From Maya to Blender 2.8

Like I said, once you are used to something…

Don’t feed that troll fellows. He’s everywhere and conversation gets nigh impossible with them around.

2 Likes

I was used to del and backspace because of 15 years of 3ds max but the delete menu when switching to Blender was really refreshing because of its ease of use.

1 Like

Good for you.
The point is, when I hit delete, I expect it to delete whatever I have selected, there’s no need for extra interaction or memorize dozens of key combinations just to delete something. This makes no sense to me.

Also why on earth the dissolve options are in that menu? No other app in the planet does that. No wonder why many new users think blender don’t have dissolve functionality.

1 Like

Using the delete button for deleting things is pretty silly.

You need that button pretty often but it´s on the other end of your keyboard.

2 Likes

You should definitely use the buildbot (official daily builds) blender versions. Weather it’s 2.79 or 2.80, you get the latest and greatest!

If you’re coming from Maya, you should try my setup:
2.80

2.79

The 2.79 setup is more complete, but 2.80is getting there as well.

To help you get insight in different workflows, watch some of Wazou and MasterXeon vids. There’s a lot more notable artists that demo very good workflows, but those 2 are at the very top in my opinion. And they are both developers building their own tools. Definitely worth looking into!

Wazou

masterxeon

3 Likes

Usually applications in beta tend to change dramatically or are filled with bugs so I tend to keep away from them and wait for a full release.

Thanks for the offer David, if I do see the need for a training program I will keep you in mind, so far I’m only interested in the modeling side so I don’t think I’ll go too deep in it.

Why use Blender for modeling if you are already comfortable with Maya? Maya probably has more core modeling tools than Blender.

Thanks.
I’m kind of spoiled by maya’s UVs, I wasn’t fond on working with UVs until a guy made a script called “Nightshade UV editor” that worked really great in Maya around v2014, I think they implemented or where inspired by his work and added it in maya 2018, but I’m writing down those to look them up.

Edit: oh, I’m limited by 5 posts so I’ll edit this one.
To kkar:
In the original post I mentioned I will be moving to another country and won’t be able to afford the license for an extended period of time.

To Aryeramaty & Lumpengnom:
I think it’s about consistency and getting used to the same method most every other program uses, chances are we work on more than one application and having very different keys for the same result it will mess up the workflow quite a bit, that is why many people have a lot of problems getting into zbrush.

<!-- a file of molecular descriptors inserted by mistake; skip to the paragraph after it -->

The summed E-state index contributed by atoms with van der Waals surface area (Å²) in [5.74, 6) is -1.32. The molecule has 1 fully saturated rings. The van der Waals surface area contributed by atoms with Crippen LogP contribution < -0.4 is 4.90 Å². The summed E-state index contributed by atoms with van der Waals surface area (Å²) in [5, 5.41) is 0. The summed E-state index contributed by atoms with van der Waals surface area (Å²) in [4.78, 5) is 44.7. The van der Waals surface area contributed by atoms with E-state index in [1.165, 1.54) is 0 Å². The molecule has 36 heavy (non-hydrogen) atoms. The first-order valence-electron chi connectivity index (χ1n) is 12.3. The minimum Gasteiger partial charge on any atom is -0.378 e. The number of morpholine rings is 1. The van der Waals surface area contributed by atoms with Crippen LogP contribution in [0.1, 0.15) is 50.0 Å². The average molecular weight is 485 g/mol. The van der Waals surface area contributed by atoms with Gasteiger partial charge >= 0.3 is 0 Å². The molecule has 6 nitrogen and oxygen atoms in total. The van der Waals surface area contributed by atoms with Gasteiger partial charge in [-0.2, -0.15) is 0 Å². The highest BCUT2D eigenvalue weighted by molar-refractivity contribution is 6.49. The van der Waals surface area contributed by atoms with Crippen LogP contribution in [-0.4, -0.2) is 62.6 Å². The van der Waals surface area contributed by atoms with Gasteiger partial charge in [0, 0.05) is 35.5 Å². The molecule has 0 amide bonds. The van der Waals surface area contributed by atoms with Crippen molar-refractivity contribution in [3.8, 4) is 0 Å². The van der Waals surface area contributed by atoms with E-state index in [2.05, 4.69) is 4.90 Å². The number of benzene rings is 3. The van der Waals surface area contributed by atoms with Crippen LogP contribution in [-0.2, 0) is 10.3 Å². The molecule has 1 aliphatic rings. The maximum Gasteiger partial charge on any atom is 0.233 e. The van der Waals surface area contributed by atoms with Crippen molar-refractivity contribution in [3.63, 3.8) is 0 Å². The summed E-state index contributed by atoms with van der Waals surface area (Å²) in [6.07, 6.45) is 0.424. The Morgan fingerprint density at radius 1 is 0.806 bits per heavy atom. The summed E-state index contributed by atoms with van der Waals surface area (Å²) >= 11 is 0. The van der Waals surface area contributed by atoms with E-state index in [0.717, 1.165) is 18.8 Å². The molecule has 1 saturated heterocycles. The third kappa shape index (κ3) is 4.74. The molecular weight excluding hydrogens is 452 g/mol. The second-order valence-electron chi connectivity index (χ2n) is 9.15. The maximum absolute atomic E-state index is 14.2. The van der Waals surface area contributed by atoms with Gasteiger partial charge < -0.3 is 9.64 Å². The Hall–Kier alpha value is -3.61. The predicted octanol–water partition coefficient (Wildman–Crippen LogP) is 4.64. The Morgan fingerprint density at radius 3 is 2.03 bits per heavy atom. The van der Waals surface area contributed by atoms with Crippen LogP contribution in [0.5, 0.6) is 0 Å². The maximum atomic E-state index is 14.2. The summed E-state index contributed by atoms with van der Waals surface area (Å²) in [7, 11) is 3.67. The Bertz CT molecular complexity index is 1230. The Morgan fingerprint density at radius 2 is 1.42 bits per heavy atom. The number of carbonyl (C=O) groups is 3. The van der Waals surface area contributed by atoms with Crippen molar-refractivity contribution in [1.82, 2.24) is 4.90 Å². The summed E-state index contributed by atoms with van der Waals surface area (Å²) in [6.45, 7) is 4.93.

To 0rAngE:
Thank you!!, I will check those out.

It’s a good thing that Blender is almost infinitely customizable, you can easily make your own keymap, and even popup menus, and then it works exactly the way you need it to. Just about every other application uses delete/backspace to delete, but I still got used to it in Blender, and it’s not really a problem switching. Also if you are working with your left hand on the keyboard, and your right hand on the mouse or stylus, the X key is much more accessible. Frequently I find myself wanting to use X to delete in other apps, because of how convenient it is in Blender.

1 Like

Well, are other programs consistent among each other?
I came from 3ds Max and it uses a similar system for modifiers as Blender while Maya uses this history system. Does that mean that Maya is inconsistent? On the other hand Maya and Blender have pie menus while Max does not. Is Max inconsistent? Or is Blender inconsistent because Max and Maya use the delete button for deleting objects while Blender uses a different button?

You’ll allways find plenty of differences and similarities when transitioning from one programm to another.

Default shortcuts are different in all programs. But shortcuts are the smallest problem if you really want consistency because you can change them yourelf in nearly any 3D programm, VRED being the notable negative exception. In Blender you can even change the navigation to whatever you want which in Max for example you unfortunately are constrained to two presets.

Changing can be done either in the preferences or by rightclicking an option in a menu and selecting “change shortcut”.

3 Likes

Install this to pimp the UV workflow in Blender 2.79.
https://renderhjs.net/textools/blender/

1 Like

I also came from Maya. Modeling wise, Blender will cover your needs but it will take awhile to deprogram some of the expectations that Maya is associated with. Some things you just have to approach differently. The use of modifier stacks, snapping and 3D Cursor behavior, floating verts and edges.